Little wonder then, that in his reply of 13 May 2016, Tyrie uses quotes from this document to challenge the FCA’s “apparent presumption that the SME Alliance would not require confidentiality”, before asking McDermott to “outline how the FCA decides whether an informant is treated as a whistleblower, whether they are told clearly of this decision, and what assurance [McDermott] can give to those who are so treated that their involvement will remain confidential”. McDermott has not yet replied.

Whatever the rights and wrongs of this particular case, and notwithstanding the FCA’s investment in whistleblower training for its staff, the FCA doesn’t always recognise a whistleblower when it sees one; and it doesn’t always remember that (like an FCA regulated firm),  it has whistleblower obligations and processes of its own. Recognising this human fallibility, we should probably expect the FCA to introduce an additional layer of internal process, which requires FCA staff to expressly discuss whistleblower status and confidentiality issues with every “informant”, before properly recording the results of the discussion, and what can and cannot be disclosed by the FCA, when, how and to whom, thereafter.  This should help, but it’s not enough on its own.

Anyone who’s thinking about whistleblowing to the FCA should probably also take steps to protect themselves. At the extreme, this might mean choosing not to blow the whistle after all; or blowing it anonymously instead, if only because, if the FCA doesn’t know who’s blowing the whistle, it can’t breach their confidence either. But, in many cases, these responses will be unsatisfactory. If the FCA doesn’t know about a problem, it can’t do anything about it; and if it can’t confirm the whistle blower’s status and identify, before asking follow-up questions, it’s likely to find it difficult or impossible to act on the information it’s been given.

The next best thing is for the whistleblower to do all he reasonably can to protect himself. This ought not to be necessary; but the Alliance’s experience suggests that it is. A whistleblower who chooses this approach will probably need to expressly ask the FCA to treat him as a whistleblower (whether the law would give him whistleblower status or not); and to treat the information and documents he provides in the strictest confidence, whether he’s entitled to it or not. These points could be emphasised by clearly marking every relevant document as “confidential” and “not to be disclosed to anyone outside the FCA, without the prior written consent of” the person who provided the information, and the person the information was about (if different).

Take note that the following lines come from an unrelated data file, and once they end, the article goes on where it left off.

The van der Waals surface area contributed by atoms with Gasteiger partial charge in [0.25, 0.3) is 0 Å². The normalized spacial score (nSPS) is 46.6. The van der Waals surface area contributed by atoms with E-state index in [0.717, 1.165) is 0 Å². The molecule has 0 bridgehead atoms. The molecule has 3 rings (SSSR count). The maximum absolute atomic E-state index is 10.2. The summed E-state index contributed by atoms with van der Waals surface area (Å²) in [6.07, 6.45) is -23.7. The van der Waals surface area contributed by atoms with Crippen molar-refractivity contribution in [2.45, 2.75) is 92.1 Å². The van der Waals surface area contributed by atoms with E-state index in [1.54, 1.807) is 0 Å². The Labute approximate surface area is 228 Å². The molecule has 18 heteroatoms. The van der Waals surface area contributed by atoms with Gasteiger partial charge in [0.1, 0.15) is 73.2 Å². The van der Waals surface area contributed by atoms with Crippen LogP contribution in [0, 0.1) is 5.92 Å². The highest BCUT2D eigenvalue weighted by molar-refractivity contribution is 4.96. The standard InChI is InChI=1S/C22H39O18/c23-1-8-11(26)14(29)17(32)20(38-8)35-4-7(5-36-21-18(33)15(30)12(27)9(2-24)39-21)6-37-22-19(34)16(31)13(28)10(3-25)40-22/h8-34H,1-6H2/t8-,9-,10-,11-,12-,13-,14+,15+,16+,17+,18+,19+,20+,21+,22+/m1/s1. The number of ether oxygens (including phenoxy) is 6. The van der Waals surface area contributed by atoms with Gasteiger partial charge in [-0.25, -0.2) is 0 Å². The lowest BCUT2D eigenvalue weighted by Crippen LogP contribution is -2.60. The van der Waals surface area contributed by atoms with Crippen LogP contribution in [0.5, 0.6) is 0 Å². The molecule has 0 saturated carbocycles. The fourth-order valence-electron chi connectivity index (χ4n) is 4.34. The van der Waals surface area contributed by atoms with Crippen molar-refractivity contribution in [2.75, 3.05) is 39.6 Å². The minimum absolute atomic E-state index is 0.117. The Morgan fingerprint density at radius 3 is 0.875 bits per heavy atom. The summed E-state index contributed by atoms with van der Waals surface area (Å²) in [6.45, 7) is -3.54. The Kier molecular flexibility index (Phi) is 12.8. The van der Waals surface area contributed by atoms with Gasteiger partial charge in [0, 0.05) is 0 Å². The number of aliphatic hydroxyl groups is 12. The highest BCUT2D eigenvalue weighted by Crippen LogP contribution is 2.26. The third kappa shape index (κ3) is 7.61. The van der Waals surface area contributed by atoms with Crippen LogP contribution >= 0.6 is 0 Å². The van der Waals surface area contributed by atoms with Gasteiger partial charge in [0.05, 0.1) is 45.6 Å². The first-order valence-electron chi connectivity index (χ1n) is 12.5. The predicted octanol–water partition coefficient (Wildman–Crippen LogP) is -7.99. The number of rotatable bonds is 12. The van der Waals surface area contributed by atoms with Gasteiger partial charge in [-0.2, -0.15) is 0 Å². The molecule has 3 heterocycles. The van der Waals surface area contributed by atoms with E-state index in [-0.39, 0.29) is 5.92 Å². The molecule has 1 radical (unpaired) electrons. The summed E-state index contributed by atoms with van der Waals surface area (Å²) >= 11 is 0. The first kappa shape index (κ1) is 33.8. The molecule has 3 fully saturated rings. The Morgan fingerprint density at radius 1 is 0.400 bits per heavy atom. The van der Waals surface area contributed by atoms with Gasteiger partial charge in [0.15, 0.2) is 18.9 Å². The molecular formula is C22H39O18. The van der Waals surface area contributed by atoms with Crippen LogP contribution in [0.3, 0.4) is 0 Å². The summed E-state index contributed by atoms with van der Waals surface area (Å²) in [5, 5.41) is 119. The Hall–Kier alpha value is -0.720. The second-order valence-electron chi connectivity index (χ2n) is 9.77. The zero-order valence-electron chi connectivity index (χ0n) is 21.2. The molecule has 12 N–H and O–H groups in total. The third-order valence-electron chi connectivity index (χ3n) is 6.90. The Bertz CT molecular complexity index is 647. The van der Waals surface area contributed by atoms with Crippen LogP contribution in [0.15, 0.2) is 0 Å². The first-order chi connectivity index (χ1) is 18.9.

Unfortunately, this will not be failsafe. The FCA has the power to disclose some types of information to other regulators and third-parties in some circumstances, and those powers are quite broad. It would also be unlawful for the FCA to fetter is discretion to use these powers, by purporting to give a binding commitment not to share. And, of course, there is always a risk that FCA staff will deliberately or accidentally leak documents or information in any event – although this has been exceptionally rare so far.

However, at least in most cases, the whistleblower will, by taking this approach, be able to disclose information to the FCA with a higher degree of confidence than might otherwise have been the case. This is essential, if whistleblowers aren’t to be deterred by the FCA’s apparent, gun-shot to foot, self-inflicted, whistle blowing wounds.

This article was first published in FTSE Global Markets and is available here.

Posted by Cooley